This month, we’ll add a disc drive to Raspberry Pi 4, connect a TV to make the most of CRT-era graphics, and overclock Raspberry Pi for an emulation performance boost.
We’ll use this hardware to add disc support to the system we made in our DOS emulation tutorial and to emulate early disc-based consoles. We’ll also explore the best legal landscape of disc emulation.
This project works best with Raspberry Pi 4 and a freshly installed Raspberry Pi OS (32-bit).
Images, discs, and the law
In the UK, you’re not allowed to make copies of software, video, or music discs you’ve bought (here's the law); there are no exceptions for backups or transcoding to play on another platform.
Unlike some PC software, permission to make copies for personal use is never granted in console games’ End User License Agreements (EULAs). You have to use the original discs.
More obviously, you can’t download disc images that someone else has made (even if you already own the game) or console operating system BIOS files. This means we’ll be restricting ourselves to emulators that can actually play games from disc and which have a High Level Emulation (HLE) BIOS.
This peculiar combination of laws currently rules out a number of normally viable emulation platforms, such as the Amiga CD32, for which BIOS images are legally available via Cloanto’s Amiga Forever, as the emulators that use them expect you to work with CD ISOs rather than original discs.
Similarly, although the RetroArch Disc Project is doing fine work on introducing disc support to certain Mega CD, Saturn and 3DO emulators, most of the emulators that currently have real disc support require BIOS images that you won’t be able to legally obtain in the UK.
Read on, though, because that still leaves a few disc-based gaming platforms you can bring back to life with Raspberry Pi.
USB disc drives and Raspberry Pi can be an awkward combination. Modern bus-powered drives often use dual power/data USB connections that require more power than Raspberry Pi can readily supply, and don’t play nicely with USB hubs or external 5V power adapters.
Emulation adds to these problems, as early consoles often expected the disc to be spinning at all times, which many portable USB disc readers are unhappy with. Similarly, avoid Blu-ray drives: their spin and spin-down speeds frequently don’t mesh well with the expectations of emulated consoles.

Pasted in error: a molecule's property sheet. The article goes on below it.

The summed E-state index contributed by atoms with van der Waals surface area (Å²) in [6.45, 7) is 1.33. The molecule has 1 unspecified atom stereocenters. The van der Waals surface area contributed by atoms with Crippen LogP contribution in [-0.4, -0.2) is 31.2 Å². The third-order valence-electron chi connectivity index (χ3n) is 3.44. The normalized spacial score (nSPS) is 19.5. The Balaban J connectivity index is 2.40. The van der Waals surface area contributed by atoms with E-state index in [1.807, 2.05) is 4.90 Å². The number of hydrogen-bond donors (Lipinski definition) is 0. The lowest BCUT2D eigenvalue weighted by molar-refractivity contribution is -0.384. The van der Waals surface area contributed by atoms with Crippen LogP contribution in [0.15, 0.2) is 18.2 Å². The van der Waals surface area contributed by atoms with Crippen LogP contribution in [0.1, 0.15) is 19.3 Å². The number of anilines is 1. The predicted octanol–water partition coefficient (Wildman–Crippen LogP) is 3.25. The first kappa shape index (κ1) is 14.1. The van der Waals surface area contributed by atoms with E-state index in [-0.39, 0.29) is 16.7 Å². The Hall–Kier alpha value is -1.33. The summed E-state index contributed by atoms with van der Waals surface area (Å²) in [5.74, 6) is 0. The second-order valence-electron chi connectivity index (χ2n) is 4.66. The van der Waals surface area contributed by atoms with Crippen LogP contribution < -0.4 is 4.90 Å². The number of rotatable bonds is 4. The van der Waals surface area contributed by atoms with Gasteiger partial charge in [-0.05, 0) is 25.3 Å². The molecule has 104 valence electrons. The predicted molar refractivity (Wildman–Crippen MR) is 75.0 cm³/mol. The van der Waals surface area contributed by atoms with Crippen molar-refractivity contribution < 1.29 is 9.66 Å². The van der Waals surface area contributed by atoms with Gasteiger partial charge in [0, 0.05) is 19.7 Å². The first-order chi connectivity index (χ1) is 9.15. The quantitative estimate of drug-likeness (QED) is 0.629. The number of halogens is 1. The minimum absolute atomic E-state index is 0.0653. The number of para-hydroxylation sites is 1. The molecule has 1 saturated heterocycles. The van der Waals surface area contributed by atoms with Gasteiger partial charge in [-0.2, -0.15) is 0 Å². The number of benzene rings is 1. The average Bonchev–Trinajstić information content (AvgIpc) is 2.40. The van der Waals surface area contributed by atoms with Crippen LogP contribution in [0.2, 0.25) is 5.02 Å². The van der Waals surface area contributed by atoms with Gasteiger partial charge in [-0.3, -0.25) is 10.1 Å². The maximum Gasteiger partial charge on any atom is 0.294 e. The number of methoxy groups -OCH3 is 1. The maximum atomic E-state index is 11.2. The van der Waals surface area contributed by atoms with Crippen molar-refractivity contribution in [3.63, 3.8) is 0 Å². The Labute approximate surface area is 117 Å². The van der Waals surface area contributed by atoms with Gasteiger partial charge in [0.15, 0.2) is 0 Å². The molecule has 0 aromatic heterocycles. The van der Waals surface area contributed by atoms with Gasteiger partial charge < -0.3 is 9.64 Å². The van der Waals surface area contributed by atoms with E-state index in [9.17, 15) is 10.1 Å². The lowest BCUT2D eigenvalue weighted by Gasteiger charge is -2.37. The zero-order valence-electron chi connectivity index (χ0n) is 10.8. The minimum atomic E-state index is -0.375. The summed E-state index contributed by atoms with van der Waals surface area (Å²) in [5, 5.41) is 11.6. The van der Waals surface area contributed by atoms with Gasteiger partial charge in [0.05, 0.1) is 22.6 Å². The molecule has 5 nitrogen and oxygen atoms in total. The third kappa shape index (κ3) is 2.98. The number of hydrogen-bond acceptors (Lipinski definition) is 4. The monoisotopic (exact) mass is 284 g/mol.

A standard internal DVD-ROM drive is perfect: this build used a 2008 Sony NEC Optiarc AD-7203S SATA DVD-RW. Drives in this range are widely available for around £15, and this project is an excellent use for any old PC CD or DVD drives you might have lying around.
To connect it, you’ll need either an external disc drive enclosure or SATA to USB adapter that takes external mains power. The kit photo below shows a StarTech USB2SATAIDE, which also supports IDE CD-ROM drives and hard disks. While this adapter is a little pricey at £42, similar hardware can be bought for about £20.
01 Connect your disc drive
Plug the SATA data and power connectors of your adapter into the back of your DVD-ROM drive, plug the adapter’s USB connector into Raspberry Pi, and its mains adapter into a plug socket or power strip.
This also works with externally powered drive boxes, which look better if you want a tidy and portable final product, but will require a little more assembly to the tune of a few screws.
02 Overclock Raspberry Pi (Optional)
Emulation can be demanding, so GPU and CPU overclocking makes sense, although it’s not absolutely necessary for this project. In a Terminal, type:
sudo mousepad /boot/config.txt
And add the following lines:
over_voltage=6 arm_freq=1750 gpu_freq=700
These were stable during testing, but if Raspberry Pi fails to boot, power-cycle it and hold down SHIFT to boot into recovery mode. Then knock the settings down a bit. Here is further information on overclocking Raspberry Pi 4. If you overclock, you should use a stand or, better still, an active or passive cooling case. A FLIRC Raspberry Pi 4 Case worked well here.
03 Enable OpenGL
We’ll want OpenGL support for some emulators, such as PCSXR, In a Terminal, enter:
Select Advanced Options > GL Driver > GL (Fake KMS), then exit and allow the system to reboot. Open /boot/config.txt and make sure the following option is present and not commented out:
04 Drop your resolution
Dropping your display resolution is an easy way of improving emulator performance. If you’re using a standard 1920x1080 widescreen monitor, you won’t need that resolution to play older games. Open the menu and go to Preferences > Screen configuration and set your resolution to 720×576 (or 640×480) if you either have a 4:3 display or can live with a bit of screen stretching in exchange for smooth full-screen graphics. Choose 1280×720 if you don’t mind playing in a window on emulators that can’t do aspect ratio correction.
05 Connect an elderly TV (Optional)